Thursday, March 24, 2016

The Game of Stocks

Imagine a world where a king's head can be chopped off at the jealous whim of a former knight. Or a lord trading secrets in order to gain more favor and land from a queen. This world exists folks, welcome to the Game of Stocks.

I've spent the last almost decade working closely with those people that trade in the stock market.

Most of them seem stressed, privileged, and angrily satisfied. In the brief glimpses of what that money could earn you, a yacht, lake house, or vacation to Costa Rica, I got calls from guys desperately trying to sign in on their "day off" and would often hear the family complaining that their broker parent was signing in to work again.

It put a bad taste in my mouth for all of it. The guys that trade. The people who invest. Companies that go public.

I understand why companies go public. They see a chance to expand, to make their product better, to make their company stronger. But that opens them up to people that don't care. People that got into it to make money, the stock holders. And from what I can tell, the stock holders with the power, don't care if your company is bought, moves overseas, or stops innovating, at long as they can make a dollar and get out before the ship sinks.

I'm reading Dethroning the King which talks in depth about what lead to InBev buying Anheuser Busch. It's interesting to see some of the behind the scenes stuff that I always assumed happened, but wasn't privileged to know.

What I'm learning, is even the most powerful and rich people on the planet, are just as scared and petty as the rest of us.

There's a story about AB hiring a bunch of banks to pitch them strategies on how to stop a hostile takeover. AB picked their favorites and dismissed the other banks. Well, one of those banks went to InBev and was like, "Hey dudes, we don't like those AB guys anymore. They didn't pick us for kickball. We have all this financial information that you may like to see, maybe we buddy up?" Like literally, billions of dollars at play, and a butt hurt bank goes out of their way to stab an American company.

There's stories about InBev offering $65 a share when AB's stock was in the low $50s, and stock holders shutting down the acquisition of Mexican brewer Modelo by AB. An acquisition that would've saved AB and kept them American owned and would've brought the stock prices up naturally.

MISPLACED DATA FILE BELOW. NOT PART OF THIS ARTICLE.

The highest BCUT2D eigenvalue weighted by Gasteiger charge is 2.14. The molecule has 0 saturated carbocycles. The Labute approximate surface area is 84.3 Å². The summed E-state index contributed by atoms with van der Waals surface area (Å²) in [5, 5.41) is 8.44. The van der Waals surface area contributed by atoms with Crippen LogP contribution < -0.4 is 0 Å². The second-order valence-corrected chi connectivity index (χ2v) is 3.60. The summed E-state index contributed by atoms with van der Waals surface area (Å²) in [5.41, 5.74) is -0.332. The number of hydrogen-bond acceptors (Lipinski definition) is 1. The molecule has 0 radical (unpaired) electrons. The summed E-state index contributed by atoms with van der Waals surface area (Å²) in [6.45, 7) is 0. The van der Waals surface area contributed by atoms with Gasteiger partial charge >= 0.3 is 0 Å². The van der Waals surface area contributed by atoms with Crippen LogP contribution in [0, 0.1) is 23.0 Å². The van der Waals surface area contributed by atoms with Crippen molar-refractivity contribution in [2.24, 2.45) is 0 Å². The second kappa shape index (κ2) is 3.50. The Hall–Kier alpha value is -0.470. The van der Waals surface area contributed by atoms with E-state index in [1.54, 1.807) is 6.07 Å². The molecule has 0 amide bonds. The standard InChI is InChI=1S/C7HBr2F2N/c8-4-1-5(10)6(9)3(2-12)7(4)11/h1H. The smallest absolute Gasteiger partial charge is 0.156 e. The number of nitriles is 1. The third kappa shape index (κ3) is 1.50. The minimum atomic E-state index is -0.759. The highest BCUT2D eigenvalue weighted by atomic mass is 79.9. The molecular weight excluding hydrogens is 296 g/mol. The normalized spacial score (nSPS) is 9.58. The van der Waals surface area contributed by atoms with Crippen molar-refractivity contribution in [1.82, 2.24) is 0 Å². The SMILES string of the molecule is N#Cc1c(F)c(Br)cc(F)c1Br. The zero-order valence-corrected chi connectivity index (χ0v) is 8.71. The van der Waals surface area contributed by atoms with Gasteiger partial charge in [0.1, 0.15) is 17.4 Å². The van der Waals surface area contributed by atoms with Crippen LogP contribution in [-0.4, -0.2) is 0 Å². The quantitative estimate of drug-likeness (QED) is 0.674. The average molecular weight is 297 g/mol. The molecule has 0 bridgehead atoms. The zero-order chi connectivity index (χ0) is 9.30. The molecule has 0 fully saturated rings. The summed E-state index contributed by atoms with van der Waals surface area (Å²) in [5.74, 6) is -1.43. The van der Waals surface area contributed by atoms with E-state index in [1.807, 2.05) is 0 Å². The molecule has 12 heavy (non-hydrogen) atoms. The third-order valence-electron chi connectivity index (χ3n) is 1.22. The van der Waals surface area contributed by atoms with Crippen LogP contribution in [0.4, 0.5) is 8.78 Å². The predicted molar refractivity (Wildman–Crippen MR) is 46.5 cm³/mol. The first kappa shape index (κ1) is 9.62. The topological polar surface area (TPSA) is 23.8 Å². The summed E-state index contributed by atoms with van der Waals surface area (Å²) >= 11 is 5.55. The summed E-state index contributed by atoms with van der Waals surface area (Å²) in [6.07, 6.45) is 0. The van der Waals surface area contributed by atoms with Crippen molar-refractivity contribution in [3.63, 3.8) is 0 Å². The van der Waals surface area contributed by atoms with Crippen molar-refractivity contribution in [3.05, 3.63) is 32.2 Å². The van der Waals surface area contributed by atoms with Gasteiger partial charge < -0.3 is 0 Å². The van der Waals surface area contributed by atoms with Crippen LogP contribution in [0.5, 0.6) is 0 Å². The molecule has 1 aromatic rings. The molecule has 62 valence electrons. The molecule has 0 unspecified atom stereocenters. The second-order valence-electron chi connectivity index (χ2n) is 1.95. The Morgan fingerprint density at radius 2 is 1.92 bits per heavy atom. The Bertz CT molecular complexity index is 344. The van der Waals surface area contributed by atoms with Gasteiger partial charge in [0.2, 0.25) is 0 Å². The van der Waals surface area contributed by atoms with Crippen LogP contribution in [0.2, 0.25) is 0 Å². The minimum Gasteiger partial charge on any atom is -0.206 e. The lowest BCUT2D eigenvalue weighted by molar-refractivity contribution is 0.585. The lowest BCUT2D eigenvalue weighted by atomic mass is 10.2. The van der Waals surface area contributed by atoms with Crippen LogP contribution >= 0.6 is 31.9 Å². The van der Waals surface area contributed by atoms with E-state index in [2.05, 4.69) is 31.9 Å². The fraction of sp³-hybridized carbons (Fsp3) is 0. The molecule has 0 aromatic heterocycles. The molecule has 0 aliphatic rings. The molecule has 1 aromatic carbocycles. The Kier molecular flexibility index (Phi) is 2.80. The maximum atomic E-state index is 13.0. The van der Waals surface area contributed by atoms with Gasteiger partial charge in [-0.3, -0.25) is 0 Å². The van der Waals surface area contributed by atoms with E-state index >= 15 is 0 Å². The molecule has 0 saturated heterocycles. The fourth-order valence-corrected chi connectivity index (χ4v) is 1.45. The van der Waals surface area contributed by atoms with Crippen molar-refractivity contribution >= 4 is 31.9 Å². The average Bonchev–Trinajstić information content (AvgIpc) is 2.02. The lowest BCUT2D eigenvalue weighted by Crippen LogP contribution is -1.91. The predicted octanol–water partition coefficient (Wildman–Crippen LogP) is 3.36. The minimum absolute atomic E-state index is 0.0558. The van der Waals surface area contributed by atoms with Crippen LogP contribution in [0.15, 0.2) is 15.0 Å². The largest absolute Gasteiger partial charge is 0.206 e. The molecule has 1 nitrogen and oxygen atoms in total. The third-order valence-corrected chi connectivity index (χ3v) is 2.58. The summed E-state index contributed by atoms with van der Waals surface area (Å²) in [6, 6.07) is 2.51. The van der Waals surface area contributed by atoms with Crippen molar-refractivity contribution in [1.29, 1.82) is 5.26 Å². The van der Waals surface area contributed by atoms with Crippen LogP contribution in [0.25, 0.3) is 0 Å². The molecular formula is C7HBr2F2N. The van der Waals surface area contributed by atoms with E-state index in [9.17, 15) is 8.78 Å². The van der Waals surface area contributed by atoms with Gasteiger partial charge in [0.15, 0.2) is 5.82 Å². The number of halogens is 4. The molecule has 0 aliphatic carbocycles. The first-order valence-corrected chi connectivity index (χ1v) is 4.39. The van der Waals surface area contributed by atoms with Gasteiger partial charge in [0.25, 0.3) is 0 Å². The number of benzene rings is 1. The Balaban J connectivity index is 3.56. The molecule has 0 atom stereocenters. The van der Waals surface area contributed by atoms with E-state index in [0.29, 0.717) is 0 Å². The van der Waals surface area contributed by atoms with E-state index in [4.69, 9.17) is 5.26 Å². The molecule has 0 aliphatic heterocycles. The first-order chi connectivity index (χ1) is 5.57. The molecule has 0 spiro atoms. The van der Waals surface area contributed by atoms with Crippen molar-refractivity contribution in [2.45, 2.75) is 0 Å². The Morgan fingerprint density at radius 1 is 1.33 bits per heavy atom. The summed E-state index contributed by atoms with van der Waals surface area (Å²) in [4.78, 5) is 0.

And just how bulletproof the Busch family felt sitting a top their St. Louis thrones. The gall they had to just say, "Nah man, we're good just owning America. We don't need protection against those foreigners. We're too big to fail." (Heard that one before haven't you)

A buddy of mine admitted he's part of the problem, although a small one. He knows he's giving money to a company with the promise of a return, and he demands that return get larger and larger.

Eventually there's no where left to grow, no other companies to buy, no major innovation in the near future. So how do you keeps the stock holders happy? How do you keep them from selling shares off in droves or demanding the head of the top dogs of the company?

You start making cuts. First things to go are research and development and Information Technology. Both divisions that generally cost money, and don't make money. (Both of which are incredibly necessary nowadays thought)

Micheal Dell famously bought back Dell computers and penned an article basically saying, "Stock holders want short term money, despite what our customers want, despite us staying innovative with new products, and it put Dell behind many other computer companies."

The stock holders are happy when you show them the graphs that say, "We trimmed up, we made slightly more profit for you."

Then the next quarter comes and the stock holders say, "Hey, what's up with this? You're not making any more than you were last quarter."

The company says, "We have a strong, diversified portfolio, but the market was weak this quarter. We promise next quarter to make more."

Then they start looking at departments they can outsource to other countries. Data entry, accounts payable, third shift workers, all gone.

Then the next quarter the company get a pat on the back.

Then quality starts suffering, no innovations have come in a while, and there's no more fat that can be trimmed. In fact, those offshore positions are now making a middle class wage, which means they are worth more money. Which means companies either find a new third world country to go to for cheap labor, or they onshore a fraction of the jobs that were once here and just have people do several jobs for one paycheck.

The morale of the people still with the company, working several people's jobs are at an all time low.

The company tries to calm stock holders, talking about a fickle market and the lack of spending (which the large amount of unemployed / recession scared workforce is probably contributing to), but the stock holders no longer have it. They demand the CEO step down. A new one steps up.

That CEO makes a promise to quality. They hire a bunch of American contract workers, start righting the ship, that is at least until robots can replace the people.

Rinse, repeat, the American dream.

Did we betray the idea of the free market? Or is the American dream only meant for a select few?